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Wake Up Call: Cravath, DLA Match Davis Polk on Associate Pay

June 17, 2021, 12:17 PM

In today’s column, around nine more firms announced salary hikes for associates Thursday in another sign of the rising competition for talent; in another sign, Germany’s once quiet lateral market is hot; in California, Quinn Emanuel launched an artist-in-residence program.

  • Leading off, Cravath, Swaine & Moore, the firm that until recently set the standard for associate pay raises, this time is settling for matching Davis Polk’s scale, which runs from $202,500 to $365,000 per year, depending on year of seniority. DLA Piper, No. 3 on recent Am Law rankings, was also among several firms that matched the scale yesterday, reports say. Schulte Roth & Zabel is matching the scale, and adding a $375,000 peg for associates hired in 2012. (Above the Law)
  • Other firms matching Davis Polk’s notch include U.K. elite firm Freshfields, Wilson Sonsini Goodrich & Rosati, California boutique firm Hueston Hennigan, and New York-headquartered Seward & Kissel. Meanwhile, Norton Rose Fulbright’s salary hikes match the Davis Polk scale, but only for associates in some offices, and Seyfarth Shaw announced salary hikes that are under the scale. (Above the Law)
  • Remote working because of the pandemic and a rise in new technologies have contributed to a surge in intellectual property law firms’ talent hires away from tech companies’ in-house legal departments, according to this European-focused report. (Financial Times) Germany’s lateral market used to be quiet, but this year a surging private equity market and other factors have fueled a lot of high-profile moves in the country. ( International)

Lawyers, Law Firms

  • The Knight Foundation announced a $245,000 grant to help expand a pro bono pilot First Amendment program started last year by Microsoft and Davis Wright Tremaine to provide legal services to local journalists and newsrooms. The Reporters Committee for Freedom of the Press said it’s joining the effort; Quinn Emanuel Urquhart & Sullivan launched an artist-in-residence program that will offer emerging and mid-career artists in the L.A. area funding, a place to work, and an exhibition of their work. (
  • Law partner David Antzis, former managing partner of the firm now known as Saul Ewing Arnstein & Lehr, is asking other Pennsylvania lawyers and law firms for help in raising $1 million to fight food insecurity. So far he’s raised $620,000, with Cozen O’Connor and BakerHostetler among the firms contributing. (Pennsylvania Business Journal)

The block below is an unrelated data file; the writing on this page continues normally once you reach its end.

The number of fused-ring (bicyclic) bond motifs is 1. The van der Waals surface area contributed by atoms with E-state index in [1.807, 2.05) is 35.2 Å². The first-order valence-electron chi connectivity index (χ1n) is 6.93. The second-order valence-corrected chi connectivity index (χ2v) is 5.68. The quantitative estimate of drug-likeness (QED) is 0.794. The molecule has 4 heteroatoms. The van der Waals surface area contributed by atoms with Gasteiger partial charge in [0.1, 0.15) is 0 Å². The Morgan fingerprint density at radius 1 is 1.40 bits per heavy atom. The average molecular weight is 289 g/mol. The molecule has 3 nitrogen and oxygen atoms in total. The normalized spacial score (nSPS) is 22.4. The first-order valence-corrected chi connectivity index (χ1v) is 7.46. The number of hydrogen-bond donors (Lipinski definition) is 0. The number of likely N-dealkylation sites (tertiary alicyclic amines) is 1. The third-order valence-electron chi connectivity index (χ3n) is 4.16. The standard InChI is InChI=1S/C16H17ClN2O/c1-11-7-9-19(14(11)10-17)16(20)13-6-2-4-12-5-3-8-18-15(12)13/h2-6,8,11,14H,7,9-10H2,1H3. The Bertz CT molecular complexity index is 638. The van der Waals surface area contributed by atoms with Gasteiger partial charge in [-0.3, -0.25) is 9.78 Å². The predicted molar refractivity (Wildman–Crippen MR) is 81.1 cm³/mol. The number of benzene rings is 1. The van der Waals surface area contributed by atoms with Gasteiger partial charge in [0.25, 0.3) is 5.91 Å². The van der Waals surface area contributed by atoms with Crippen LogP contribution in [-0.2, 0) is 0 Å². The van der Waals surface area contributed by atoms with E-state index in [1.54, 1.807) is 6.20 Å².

• A new survey finds a wide gender pay gap for U.S. and EU privacy professionals. (Corporate Counsel)

Laterals, Moves, In-house

  • Davis Wright Tremaine got back entertainment industry veteran Brad Miller, who among other things guided the launch of AMC Network’s “The Walking Dead” series and most recently was in-house at Amazon Studios. Miller rejoins DWT as a partner in its media & entertainment practice in Los Angeles; Duane Morris recruited former administrative patent judge Monté Squire as IP partner in Wilmington, De. Squire spent six years on the Patent Trial and Appeal Board for the U.S. Patent and Trademark Office in Alexandria, Va.; Mintz got high-technology patent attorney Frank Gerratana as a member in the firm’s IP division in Boston. He arrives after 14 years at Fish & Richardson. (Mintz)
  • K&L Gates hired two blockchain and digital-currency specialists as partners from Carlton Fields. Andrew Hinkes joined in Miami and Justin Wales will split his time between Miami and Los Angeles; Winston & Strawn hired tax partner David Stauber from Troutman Pepper in New York. (PRNewswire)
  • San Diego-based Crinetics Pharmaceuticals Inc. said it hired pharmaceutical industry in-house veteran Garlan Adams as its first-ever general counsel; Bank holding company PacWest Bancorp hired a veteran financial services industry in-house leader, Angela Kelley, as executive vice president, general counsel, and corporate secretary; alternative dispute resolution services provider JAMS said veteran mediator, arbitrator, and special master Michael Lewis is the new board chair of its nonprofit JAMS Foundation. (JAMS)


  • U.K. listed law firm Gateley said it got hit by a cyberattack; e-discovery software providers say new technology is eliminating the need to manually “train” e-discovery tools (Legaltech News); a new survey report finds first-year law students more satisfied with online learning than students who started law school before the pandemic hit. (ABA Journal)

To contact the correspondent on this story: Rick Mitchell in Paris at

To contact the editors responsible for this story: Rebekah Mintzer at; Darren Bowman at